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Obesity and Your Gastrointestinal Health

By Steven G. Desautels

Obesity is a growing medical and public health problem worldwide. The health implications of obesity include a wide spectrum of benign digestive diseases such as gastroesophageal reflux disease (GERD), Barrett’s esophagus (BE), erosive esophagitis, nonalcoholic fatty liver disease (NAFLD), gallstones, and pancreatitis and digestive organ cancers such as cholangiocarcinoma, hepatocellular carcinoma (HCC), pancreatic cancer, colorectal cancer (CRC), and esophageal cancer.

Esophagus:

Obesity increases the prevalence of esophageal motility (i.e. movement) disorders. Esophageal transit time has been demonstrated to be prolonged in subjects with obesity. This is thought to be related to increased gastric and gastroesophageal junction resistance. Excess body weight produces higher intra-abdominal pressure and reduces lower esophageal sphincter pressure, predisposing obese individuals to GERD. Obesity is one of the known risk factors for developing erosive esophagitis. Barrett’s refers to the replacement of the normal squamous epithelium of the distal (lower) esophagus by specialized columnar epithelium. Barrett’s is usually a consequence of chronic GERD and predisposes one to adenocarcinoma of the esophagus. Several studies have shown an association between obesity, abdominal circumference and metabolic syndrome and Barrett’s esophagus. The incidence of esophageal adenocarcinoma is increasing. The molecular mechanisms linking obesity and esophageal adenocarcinoma have been investigated extensively and thought to be related to increased insulin and insulin like growth factors.

Stomach:

Gastric physiology and its neurohormonal regulation are altered in obesity. Higher BMI has been associated with greater fasting gastric volume and accelerated gastric emptying of solids and liquids. Obesity has been found to be a risk factor for erosive gastritis and gastric and duodenal ulcers. Obesity is considered a pro inflammatory and pro carcinogenic and is recognized as an important risk factor for cancer, including gastric cancer.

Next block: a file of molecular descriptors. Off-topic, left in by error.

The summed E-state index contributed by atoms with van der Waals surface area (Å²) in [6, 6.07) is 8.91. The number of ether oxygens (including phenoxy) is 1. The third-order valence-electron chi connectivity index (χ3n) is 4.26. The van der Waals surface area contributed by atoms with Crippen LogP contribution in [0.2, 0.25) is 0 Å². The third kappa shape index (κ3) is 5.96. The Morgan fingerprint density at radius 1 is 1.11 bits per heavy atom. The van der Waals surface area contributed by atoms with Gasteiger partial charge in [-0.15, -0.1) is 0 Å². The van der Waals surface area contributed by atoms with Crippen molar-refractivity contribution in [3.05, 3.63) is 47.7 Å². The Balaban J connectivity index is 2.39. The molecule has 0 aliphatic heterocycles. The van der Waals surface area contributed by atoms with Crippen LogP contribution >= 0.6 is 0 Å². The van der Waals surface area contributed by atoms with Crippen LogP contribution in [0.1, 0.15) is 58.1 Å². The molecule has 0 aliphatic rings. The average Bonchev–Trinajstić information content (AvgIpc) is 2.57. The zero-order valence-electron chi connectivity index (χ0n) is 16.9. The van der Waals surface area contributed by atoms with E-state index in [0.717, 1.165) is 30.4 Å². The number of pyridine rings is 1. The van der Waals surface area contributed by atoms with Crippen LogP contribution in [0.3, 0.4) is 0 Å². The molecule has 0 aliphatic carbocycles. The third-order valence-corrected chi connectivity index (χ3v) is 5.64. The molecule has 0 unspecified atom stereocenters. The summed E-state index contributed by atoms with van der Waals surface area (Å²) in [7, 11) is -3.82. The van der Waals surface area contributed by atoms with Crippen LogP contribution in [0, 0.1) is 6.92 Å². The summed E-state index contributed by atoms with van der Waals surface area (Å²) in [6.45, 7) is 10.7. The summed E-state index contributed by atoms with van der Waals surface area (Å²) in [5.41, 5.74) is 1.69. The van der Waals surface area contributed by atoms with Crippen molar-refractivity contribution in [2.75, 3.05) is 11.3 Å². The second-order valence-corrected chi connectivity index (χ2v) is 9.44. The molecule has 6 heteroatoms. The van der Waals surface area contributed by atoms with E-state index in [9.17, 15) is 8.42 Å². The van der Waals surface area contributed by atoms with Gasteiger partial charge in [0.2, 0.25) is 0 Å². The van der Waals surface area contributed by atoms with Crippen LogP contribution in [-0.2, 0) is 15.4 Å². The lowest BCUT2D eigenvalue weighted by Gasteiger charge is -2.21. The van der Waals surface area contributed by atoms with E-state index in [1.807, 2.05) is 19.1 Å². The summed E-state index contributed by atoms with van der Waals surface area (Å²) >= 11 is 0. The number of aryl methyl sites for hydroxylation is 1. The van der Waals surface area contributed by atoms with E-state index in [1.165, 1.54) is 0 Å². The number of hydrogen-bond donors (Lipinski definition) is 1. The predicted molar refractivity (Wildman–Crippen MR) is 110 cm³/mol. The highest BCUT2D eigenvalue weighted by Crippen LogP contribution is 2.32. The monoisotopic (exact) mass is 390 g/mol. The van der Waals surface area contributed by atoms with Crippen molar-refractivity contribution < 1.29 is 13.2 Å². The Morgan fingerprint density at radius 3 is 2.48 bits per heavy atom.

Small intestine:

The prevalence of diarrhea in obese individuals is higher compared with normal weight controls. This is thought to be related to several mechanisms including bile acid diarrhea, accelerated colonic transit, increased mucosal permeability or intestinal inflammation. Medications used by obese individuals such as Metformin for diabetes or polycystic ovary syndrome also may cause diarrhea.

Colon and rectum:

Obesity is associated with a higher risk of developing diverticulosis. Several studies have documented an increased prevalence of adenomatous polyps with elevated BMI. Similarly, obesity is associated with an increased risk of adenoma recurrence.

Liver:

Nonalcoholic Fatty Liver Disease has become the most prevalent chronic liver disease in the United States and the most frequent cause of increased transaminase levels (liver enzymes). Patients with NAFLD are at risk of progressive fibrosis and eventual cirrhosis. NAFLD confers increased risk of cardiovascular mortality and hepatocellular carcinoma.

Gallbladder:

Obesity has been well recognized for its strong association with gallstone disease, including cholelithiasis, cholecystitis, and cholesterolosis. Cholesterolosis is characterized by the accumulation of lipids in the mucosa of the gallbladder wall. It is a benign condition that is usually diagnosed incidentally during cholecystectomy or on ultrasonography.

Pancreas:

Obesity and fat infiltration of the pancreas play a significant role in the endocrine pancreatic dysfunction that leads to the development of type 2 diabetes mellitus. Obesity is associated with more severe acute pancreatitis. Meta-analyses have reported an association between BMI and adenocarcinoma of the pancreas.

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